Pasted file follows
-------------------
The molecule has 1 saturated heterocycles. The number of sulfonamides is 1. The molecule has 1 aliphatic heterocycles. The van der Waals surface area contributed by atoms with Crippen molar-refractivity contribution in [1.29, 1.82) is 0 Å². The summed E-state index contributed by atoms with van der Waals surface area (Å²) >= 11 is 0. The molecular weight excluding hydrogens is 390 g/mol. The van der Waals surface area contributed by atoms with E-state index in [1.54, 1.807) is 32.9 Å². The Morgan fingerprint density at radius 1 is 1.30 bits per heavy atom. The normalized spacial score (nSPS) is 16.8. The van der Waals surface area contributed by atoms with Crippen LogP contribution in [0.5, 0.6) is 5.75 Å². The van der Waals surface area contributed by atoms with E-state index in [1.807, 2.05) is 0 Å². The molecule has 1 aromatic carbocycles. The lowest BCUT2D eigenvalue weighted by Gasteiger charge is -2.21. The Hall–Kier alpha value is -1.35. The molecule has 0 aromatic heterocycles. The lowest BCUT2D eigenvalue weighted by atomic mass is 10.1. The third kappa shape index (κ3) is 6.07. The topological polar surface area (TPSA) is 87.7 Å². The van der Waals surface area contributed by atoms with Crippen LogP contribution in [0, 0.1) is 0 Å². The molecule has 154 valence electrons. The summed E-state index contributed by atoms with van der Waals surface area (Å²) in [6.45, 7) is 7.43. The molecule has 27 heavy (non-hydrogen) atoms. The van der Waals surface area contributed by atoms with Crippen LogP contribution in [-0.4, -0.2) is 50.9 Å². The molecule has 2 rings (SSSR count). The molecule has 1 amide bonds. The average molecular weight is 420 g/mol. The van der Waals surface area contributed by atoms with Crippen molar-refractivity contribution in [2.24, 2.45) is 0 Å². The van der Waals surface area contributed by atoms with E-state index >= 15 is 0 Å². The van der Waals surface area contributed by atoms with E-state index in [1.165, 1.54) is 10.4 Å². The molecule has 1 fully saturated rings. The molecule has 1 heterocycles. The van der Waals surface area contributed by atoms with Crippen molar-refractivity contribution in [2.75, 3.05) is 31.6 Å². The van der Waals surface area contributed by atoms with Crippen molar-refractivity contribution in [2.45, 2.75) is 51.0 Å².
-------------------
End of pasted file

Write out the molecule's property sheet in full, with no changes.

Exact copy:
The molecule has 1 saturated heterocycles. The number of sulfonamides is 1. The molecule has 1 aliphatic heterocycles. The van der Waals surface area contributed by atoms with Crippen molar-refractivity contribution in [1.29, 1.82) is 0 Å². The summed E-state index contributed by atoms with van der Waals surface area (Å²) >= 11 is 0. The molecular weight excluding hydrogens is 390 g/mol. The van der Waals surface area contributed by atoms with E-state index in [1.54, 1.807) is 32.9 Å². The Morgan fingerprint density at radius 1 is 1.30 bits per heavy atom. The normalized spacial score (nSPS) is 16.8. The van der Waals surface area contributed by atoms with Crippen LogP contribution in [0.5, 0.6) is 5.75 Å². The van der Waals surface area contributed by atoms with E-state index in [1.807, 2.05) is 0 Å². The molecule has 1 aromatic carbocycles. The lowest BCUT2D eigenvalue weighted by Gasteiger charge is -2.21. The Hall–Kier alpha value is -1.35. The molecule has 0 aromatic heterocycles. The lowest BCUT2D eigenvalue weighted by atomic mass is 10.1. The third kappa shape index (κ3) is 6.07. The topological polar surface area (TPSA) is 87.7 Å². The van der Waals surface area contributed by atoms with Crippen LogP contribution in [0, 0.1) is 0 Å². The molecule has 154 valence electrons. The summed E-state index contributed by atoms with van der Waals surface area (Å²) in [6.45, 7) is 7.43. The molecule has 27 heavy (non-hydrogen) atoms. The van der Waals surface area contributed by atoms with Crippen LogP contribution in [-0.4, -0.2) is 50.9 Å². The molecule has 2 rings (SSSR count). The molecule has 1 amide bonds. The average molecular weight is 420 g/mol. The van der Waals surface area contributed by atoms with Crippen molar-refractivity contribution in [2.24, 2.45) is 0 Å². The van der Waals surface area contributed by atoms with E-state index >= 15 is 0 Å². The van der Waals surface area contributed by atoms with E-state index in [1.165, 1.54) is 10.4 Å². The molecule has 1 fully saturated rings. The molecule has 1 heterocycles. The van der Waals surface area contributed by atoms with Crippen molar-refractivity contribution in [2.75, 3.05) is 31.6 Å². The van der Waals surface area contributed by atoms with Crippen molar-refractivity contribution in [2.45, 2.75) is 51.0 Å².